I’ve been to Scotland precisely three times. I’m a beginner with the burns, a newcomer at the hills, a novice on Ben Nevis: which I walked in glorious sunshine on my first trip, 2010. That’s me above, on the summit, at seven in the evening. I went back to Glen Shiel and Skye in 2011 in a wonderful hot April, and I was there again a month ago camping at Loch Tay and Tyndrum. Some people, even when they don’t live in Scotland, have a good a knowledge of the highlands like I do of Wales and the Lake District. And yet like a good curry I’ve eaten enough of it to know it has a very fine taste, and there’s more to look forward to.
Actually I’ve been to Scotland five times but the first two don’t count. Once when I was a small boy on a family holiday, and again about ten years ago when I attended an Edinburgh conference. It was called Understanding Creativity about which I wrote a report for my employer, Salford University. A few of us walked the city after I’d had a sleepless night, shaken by the charms of a flirtatious Californian blonde. She was attending with a boyfriend chap from Winchester who was undertaking an American PhD; she later attempted but never completed a PhD in Art History.
What I remember of that visit, like a samosa first course, was part of the car ride through low level hills. They had a soft misty light and the air had a cold peaty freshness, such as I’d never experienced before. I had the same impressions a month ago when I climbed Ben Lui and Ben Lawers, went for a drive across Rannoch Moor and down to the Blackmount area which leads, across mountains, over to Glen Etive. I want more of it. I’m pining for Scotland and its unique taste. Like here, on part of the Ring of Steall walk in the Mamores:
I write this as another contingent of walkers are preparing for the annual TGO Challenge, the walk across Scotland taking about two weeks organised by TGO magazine. Their excitement and happiness is palpable. Jokes are flying, internet banter is exchanged, rucksacks are packed. See you in the pub, the curry house, or on the hills. The TGOC attracts repeat walkers and novices, from across the UK and beyond. I must admit, it’s not for me. I like as much freedom as possible in my walking, which means not being tied to routes and itineraries. I’m more of a solitary walker, enjoying quiet immersion in the hills rather than camaraderie and craic. And more than anything I don’t like the idea of successive days of rain, cold, and gloom. Long distance walks with wild camping are the best but Scotland is not the most favourable place for it. Call me a wuss walker, if you like. Just as I favour jazz and you probably don’t we all have different tastes and preferences; mine are Thelonious Monk, a hot Madras, and sunshine.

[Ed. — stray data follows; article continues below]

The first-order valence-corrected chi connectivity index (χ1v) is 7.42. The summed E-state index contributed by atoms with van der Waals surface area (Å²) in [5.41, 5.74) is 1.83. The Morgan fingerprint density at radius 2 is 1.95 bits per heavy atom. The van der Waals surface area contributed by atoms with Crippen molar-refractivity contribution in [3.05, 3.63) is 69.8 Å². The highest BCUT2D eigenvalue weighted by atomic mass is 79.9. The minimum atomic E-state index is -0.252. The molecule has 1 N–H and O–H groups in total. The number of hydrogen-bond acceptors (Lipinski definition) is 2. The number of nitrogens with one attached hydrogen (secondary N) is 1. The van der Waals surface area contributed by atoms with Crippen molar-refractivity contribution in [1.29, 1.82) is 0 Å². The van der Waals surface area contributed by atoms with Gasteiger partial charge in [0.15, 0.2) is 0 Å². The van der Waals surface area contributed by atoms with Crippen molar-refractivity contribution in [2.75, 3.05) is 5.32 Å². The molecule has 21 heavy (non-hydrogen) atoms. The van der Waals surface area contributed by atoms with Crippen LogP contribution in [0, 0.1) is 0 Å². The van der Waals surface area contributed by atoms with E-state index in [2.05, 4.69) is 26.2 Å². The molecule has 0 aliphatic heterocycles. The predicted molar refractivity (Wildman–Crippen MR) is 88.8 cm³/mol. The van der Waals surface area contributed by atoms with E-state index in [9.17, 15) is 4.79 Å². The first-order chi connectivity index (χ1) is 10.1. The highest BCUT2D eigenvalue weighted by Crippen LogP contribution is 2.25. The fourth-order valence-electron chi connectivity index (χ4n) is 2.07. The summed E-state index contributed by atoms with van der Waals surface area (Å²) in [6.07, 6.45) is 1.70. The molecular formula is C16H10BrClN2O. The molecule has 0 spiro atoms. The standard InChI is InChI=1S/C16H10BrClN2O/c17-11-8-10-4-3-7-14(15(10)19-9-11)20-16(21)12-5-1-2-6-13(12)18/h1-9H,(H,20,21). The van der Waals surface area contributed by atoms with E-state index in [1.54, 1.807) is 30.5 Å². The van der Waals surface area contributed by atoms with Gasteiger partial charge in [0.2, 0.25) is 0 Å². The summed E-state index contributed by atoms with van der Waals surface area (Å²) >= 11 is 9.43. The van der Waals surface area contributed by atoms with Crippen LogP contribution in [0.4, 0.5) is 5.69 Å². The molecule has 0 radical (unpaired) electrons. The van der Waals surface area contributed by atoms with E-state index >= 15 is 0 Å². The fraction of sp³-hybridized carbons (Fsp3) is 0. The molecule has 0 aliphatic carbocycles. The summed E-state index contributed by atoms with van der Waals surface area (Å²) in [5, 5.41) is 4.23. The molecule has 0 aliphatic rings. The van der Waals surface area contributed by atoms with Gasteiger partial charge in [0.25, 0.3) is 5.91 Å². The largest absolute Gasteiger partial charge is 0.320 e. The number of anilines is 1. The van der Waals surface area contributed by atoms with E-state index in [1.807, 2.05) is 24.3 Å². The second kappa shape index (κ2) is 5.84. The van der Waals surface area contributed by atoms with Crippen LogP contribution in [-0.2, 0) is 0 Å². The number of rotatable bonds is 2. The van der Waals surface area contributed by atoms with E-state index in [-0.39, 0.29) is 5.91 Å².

But I want more of Scotland, when circumstances and the weather allow it. I want to explore the Glen Etive hills, Glen Affric, and perhaps most poignant of all, Torridon. I want to return again to Glen Shiel to walk the Forcan Ridge which I missed last year; it’s a fabulous area with a high concentration of excellent hills. One day I might take a train to Corrour and undertake a three or four day trek, taking the train back to Manchester. The freedom of a car in Scotland is a great joy: you can explore, travel to other areas, cross vast lonely places you may not wish to walk but still want to see. It’s like having a hire car in another country, but for certain plans and places public transport options are worth considering. A coach trip for example, for which Aviemore and the Cairngorms seem a good idea.
It’s raining today in Manchester and bad wet weather is forecast for the entire UK. As I wandered in some shopping mall drizzle I reflected on the softness of this wet. Scotland, because it is so wet, is a soft place – when it’s not cold, which makes the hills forbidding and harsh. There’s a scene in the movie Braveheart when Mel Gibson, in kilt and shirt sleeves, calls the rain “good Sco-ish weather”. He doesn’t mind getting wet and he’s not cold. In the highlands, on a day like today, it would be soft. Not concrete but grassy, muddy, or pleasingly rocky. Not buildings and shops and the pressures of their buy me presence, but hills and lochs. Not agitating noise, but quiet. Not people (in this particular mall) where you are alerted to the possibility of unpleasant exchange on the basis of the demeanour of strangers. Same as yesterday: on another Manchester high street my guard was suddenly up when a rough looking youth looked into my eyes for several seconds. His friend, on one of those silly BMX bikes, came peddling down the road on the wrong side shouting F, F, F, at something or other. Cities are harsh places. Horrible places. I’ve seen more than enough of that kind of behaviour from school days, in my workplace, and in the news. Today in Glen Etive, in pattering rain, the air will be peaty and cold and it will be soft.